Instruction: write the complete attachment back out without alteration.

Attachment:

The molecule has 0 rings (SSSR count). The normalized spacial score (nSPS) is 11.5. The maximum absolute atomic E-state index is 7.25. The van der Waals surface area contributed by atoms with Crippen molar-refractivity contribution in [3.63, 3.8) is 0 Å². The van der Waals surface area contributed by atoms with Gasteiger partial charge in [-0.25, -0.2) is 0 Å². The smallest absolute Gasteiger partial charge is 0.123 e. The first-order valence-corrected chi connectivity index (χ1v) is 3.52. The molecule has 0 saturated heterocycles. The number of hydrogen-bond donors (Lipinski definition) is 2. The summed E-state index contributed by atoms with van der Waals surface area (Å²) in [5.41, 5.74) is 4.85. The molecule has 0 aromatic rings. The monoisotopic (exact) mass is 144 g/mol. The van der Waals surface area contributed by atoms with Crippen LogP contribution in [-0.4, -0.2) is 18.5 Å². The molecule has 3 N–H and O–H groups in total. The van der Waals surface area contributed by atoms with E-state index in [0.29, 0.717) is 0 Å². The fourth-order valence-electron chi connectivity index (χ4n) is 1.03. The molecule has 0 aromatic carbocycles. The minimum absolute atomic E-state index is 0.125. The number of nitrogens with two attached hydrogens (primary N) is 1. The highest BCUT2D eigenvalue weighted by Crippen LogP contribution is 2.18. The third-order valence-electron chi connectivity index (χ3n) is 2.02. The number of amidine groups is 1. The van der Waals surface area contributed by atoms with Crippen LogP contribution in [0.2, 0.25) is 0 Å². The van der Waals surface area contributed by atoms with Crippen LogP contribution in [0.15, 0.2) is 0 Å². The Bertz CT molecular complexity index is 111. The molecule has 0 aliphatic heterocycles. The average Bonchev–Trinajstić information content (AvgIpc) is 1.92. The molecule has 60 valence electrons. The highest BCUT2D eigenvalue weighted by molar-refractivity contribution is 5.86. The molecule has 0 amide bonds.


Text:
The molecule has 0 rings (SSSR count). The normalized spacial score (nSPS) is 11.5. The maximum absolute atomic E-state index is 7.25. The van der Waals surface area contributed by atoms with Crippen molar-refractivity contribution in [3.63, 3.8) is 0 Å². The van der Waals surface area contributed by atoms with Gasteiger partial charge in [-0.25, -0.2) is 0 Å². The smallest absolute Gasteiger partial charge is 0.123 e. The first-order valence-corrected chi connectivity index (χ1v) is 3.52. The molecule has 0 saturated heterocycles. The number of hydrogen-bond donors (Lipinski definition) is 2. The summed E-state index contributed by atoms with van der Waals surface area (Å²) in [5.41, 5.74) is 4.85. The molecule has 0 aromatic rings. The monoisotopic (exact) mass is 144 g/mol. The van der Waals surface area contributed by atoms with Crippen LogP contribution in [-0.4, -0.2) is 18.5 Å². The molecule has 3 N–H and O–H groups in total. The van der Waals surface area contributed by atoms with E-state index in [0.29, 0.717) is 0 Å². The fourth-order valence-electron chi connectivity index (χ4n) is 1.03. The molecule has 0 aromatic carbocycles. The minimum absolute atomic E-state index is 0.125. The number of nitrogens with two attached hydrogens (primary N) is 1. The highest BCUT2D eigenvalue weighted by Crippen LogP contribution is 2.18. The third-order valence-electron chi connectivity index (χ3n) is 2.02. The number of amidine groups is 1. The van der Waals surface area contributed by atoms with Crippen LogP contribution in [0.2, 0.25) is 0 Å². The van der Waals surface area contributed by atoms with Crippen LogP contribution in [0.15, 0.2) is 0 Å². The Bertz CT molecular complexity index is 111. The molecule has 0 aliphatic heterocycles. The average Bonchev–Trinajstić information content (AvgIpc) is 1.92. The molecule has 60 valence electrons. The highest BCUT2D eigenvalue weighted by molar-refractivity contribution is 5.86. The molecule has 0 amide bonds.